Upol Ehsan once took a test ride in an Uber self-driving car. Instead of fretting about the empty driver’s seat, anxious passengers were encouraged to watch a “pacifier” screen that showed a car’s-eye view of the road: hazards picked out in orange and red, safe zones in cool blue.
For Ehsan, who studies the way humans interact with AI at the Georgia Institute of Technology in Atlanta, the intended message was clear: To explain what the AI was doing. But something about these whole scene highlighted the strangeness of the experience rather than reassured. It got Ehsan thinking: what if the self-driving car could really explain itself? (1)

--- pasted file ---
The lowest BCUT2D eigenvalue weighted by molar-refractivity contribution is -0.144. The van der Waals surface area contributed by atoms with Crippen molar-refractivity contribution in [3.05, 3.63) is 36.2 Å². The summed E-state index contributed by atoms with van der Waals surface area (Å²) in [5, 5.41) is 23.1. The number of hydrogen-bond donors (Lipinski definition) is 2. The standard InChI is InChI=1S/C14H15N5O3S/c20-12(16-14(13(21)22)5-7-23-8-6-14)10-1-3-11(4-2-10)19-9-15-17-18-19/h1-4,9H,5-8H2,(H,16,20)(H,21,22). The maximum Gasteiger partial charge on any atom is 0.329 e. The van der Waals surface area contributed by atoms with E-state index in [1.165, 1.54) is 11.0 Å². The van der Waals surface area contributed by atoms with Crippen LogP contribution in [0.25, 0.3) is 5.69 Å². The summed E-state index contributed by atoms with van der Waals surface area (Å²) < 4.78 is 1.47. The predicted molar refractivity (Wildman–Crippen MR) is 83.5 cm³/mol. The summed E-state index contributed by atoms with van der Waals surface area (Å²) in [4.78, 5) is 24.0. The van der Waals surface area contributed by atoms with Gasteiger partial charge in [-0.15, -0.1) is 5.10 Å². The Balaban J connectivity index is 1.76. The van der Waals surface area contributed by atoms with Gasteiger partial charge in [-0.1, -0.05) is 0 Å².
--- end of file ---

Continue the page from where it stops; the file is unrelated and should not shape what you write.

Not being able to explain itself.
Not being able to explain themselves.
(Are you afraid of me?)